The world didn't end as some predicted last month. Even more remarkably, NBC demonstrated it just might have a future.
No wonder Robert Greenblatt is marking two years as its boss with a new bounce in his step.
Greenblatt, the chairman of NBC Entertainment, can bask in the glow of his network's win in the November ratings sweeps. It was NBC's first such victory in the 18-to-49 demo since 2003, vaulting from fourth place to first after being largely moribund in prime time for a decade.
"This is a great thing for our morale, if nothing else," he said recently. "But I'm the first one to say there will be ups and downs for the next few years."
Notice, he said "years." Greenblatt is a guy who seems intent on logging years in a job that, until his arrival, had seen a revolving door of occupants. And he's a guy who isn't banking on any quick fix.
At the dawn of 2013, NBC is missing some of the ingredients that allowed 2012 to end so sweetly. Sunday Night Football is done for the season, while hit singing competition "The Voice" and up-and-coming freshman thriller "Revolution" are both on break until late March.
But NBC has several new shows in the wings.
When Greenblatt meets with reporters at the Television Critics Association conference in Los Angeles this weekend, he'll be touting "Deception," a soap with glamour, murder and corruption that premieres Monday. Goofy family sitcom "1600 Penn," set at the White House, debuts Jan. 10. And coming at the end of the month, "Do No Harm" is a psychological drama about a neurosurgeon waging war with his sociopathic alter ego.
Greenblatt has other shows in the pipeline. There's "Dracula," a pirate series titled "Crossbones" and "Hannibal," a prequel to the acclaimed film "Silence of the Lambs." Julian Fellowes, creator of Britain's adored "Downton Abbey," is developing "The Gilded Age," a drama set among the 1 percent in late 19th-century New York. Also in the works is a comedy that will bring Michael J. Fox back to series TV, a return most people thought his health would never allow.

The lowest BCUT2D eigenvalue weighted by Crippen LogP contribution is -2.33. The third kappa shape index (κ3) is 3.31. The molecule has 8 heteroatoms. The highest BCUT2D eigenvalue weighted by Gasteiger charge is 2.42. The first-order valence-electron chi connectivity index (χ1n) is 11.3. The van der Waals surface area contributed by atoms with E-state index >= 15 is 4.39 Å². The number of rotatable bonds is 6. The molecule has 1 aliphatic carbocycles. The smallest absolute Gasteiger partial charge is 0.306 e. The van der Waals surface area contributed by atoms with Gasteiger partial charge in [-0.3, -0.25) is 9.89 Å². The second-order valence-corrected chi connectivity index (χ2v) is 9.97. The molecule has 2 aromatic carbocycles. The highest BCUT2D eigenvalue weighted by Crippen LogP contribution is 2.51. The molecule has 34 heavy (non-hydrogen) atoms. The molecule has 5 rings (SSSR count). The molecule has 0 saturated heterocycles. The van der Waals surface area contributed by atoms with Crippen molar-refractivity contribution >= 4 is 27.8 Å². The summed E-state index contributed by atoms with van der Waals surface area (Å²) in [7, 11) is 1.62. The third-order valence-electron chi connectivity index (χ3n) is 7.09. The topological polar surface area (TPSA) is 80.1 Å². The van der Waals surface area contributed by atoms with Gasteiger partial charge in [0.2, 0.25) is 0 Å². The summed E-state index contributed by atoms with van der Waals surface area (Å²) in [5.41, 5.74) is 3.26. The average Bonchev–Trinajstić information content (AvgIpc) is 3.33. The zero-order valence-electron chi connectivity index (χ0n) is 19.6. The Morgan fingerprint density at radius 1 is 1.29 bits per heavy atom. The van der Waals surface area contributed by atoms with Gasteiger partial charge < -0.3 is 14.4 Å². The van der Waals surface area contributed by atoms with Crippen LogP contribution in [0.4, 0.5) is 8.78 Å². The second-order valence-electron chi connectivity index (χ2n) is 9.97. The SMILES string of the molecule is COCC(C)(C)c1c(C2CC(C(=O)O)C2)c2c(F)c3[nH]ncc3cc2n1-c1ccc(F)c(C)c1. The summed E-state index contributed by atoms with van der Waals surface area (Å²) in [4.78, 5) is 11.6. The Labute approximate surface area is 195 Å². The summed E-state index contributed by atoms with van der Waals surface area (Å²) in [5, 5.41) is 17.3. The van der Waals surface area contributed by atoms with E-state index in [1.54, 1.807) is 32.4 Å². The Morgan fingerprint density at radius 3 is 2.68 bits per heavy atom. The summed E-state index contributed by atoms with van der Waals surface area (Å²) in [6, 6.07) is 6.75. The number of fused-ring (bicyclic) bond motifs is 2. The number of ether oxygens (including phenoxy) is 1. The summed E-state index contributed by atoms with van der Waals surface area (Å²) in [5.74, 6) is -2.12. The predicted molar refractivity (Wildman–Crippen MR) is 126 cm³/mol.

All this builds on NBC's successful fall rollout, and it's quite a turnabout from TCA a year ago, when Greenblatt was acknowledging how Fall 2011 had been "really bad."
It's been a tough climb since January 2011, when he got to NBC.
"You get the feeling that it's never gonna be possible to move the needle again," he said with typical candor during a recent conversation at NBC's Manhattan headquarters. "You just keep fighting against the forces that are coming at you in a crowded environment, with more programming on more networks than in the history of our business, and you start to feel like it's never gonna be possible to do anything dramatic.
"And then you do something dramatic" — by which he means a critical mass of strategies that pays off — "and you go, 'Thank God, it IS possible!'"
The battle the 52-year-old Greenblatt is waging at NBC resembles another such challenge he faced early in his career.
That was prior to his stint at Showtime, where, in charge of entertainment from 2003 to 2010, he programmed such hits as "Dexter," ''Shameless," ''The Borgias," ''Nurse Jackie" and "Californication."
And it was before his stretch as an award-winning producer of more than a dozen series including the groundbreaking funeral-home drama "Six Feet Under," which ran on HBO from 2001 to 2005.
Greenblatt, a smartly dressed redhead with a trim beard and mustache, had begun his career at the infant Fox network. There, from 1992 to 1997, he ran its prime-time programming.
"That was back in the days when Fox was just getting off the ground," he recalled, "and, in a world where viewers only knew three networks, we'd ask ourselves, how does a fourth network get in the door?"
The answer: "programming that viewers could not avoid, that you could not turn away from," he summed up. "We did things that nobody had done before."
Fox innovated with adult-oriented animation ("The Simpsons"), science fiction ("The X-Files"), teen drama ("Beverly Hills 90210") and edgy prime-time sketch comedy ("In Living Color").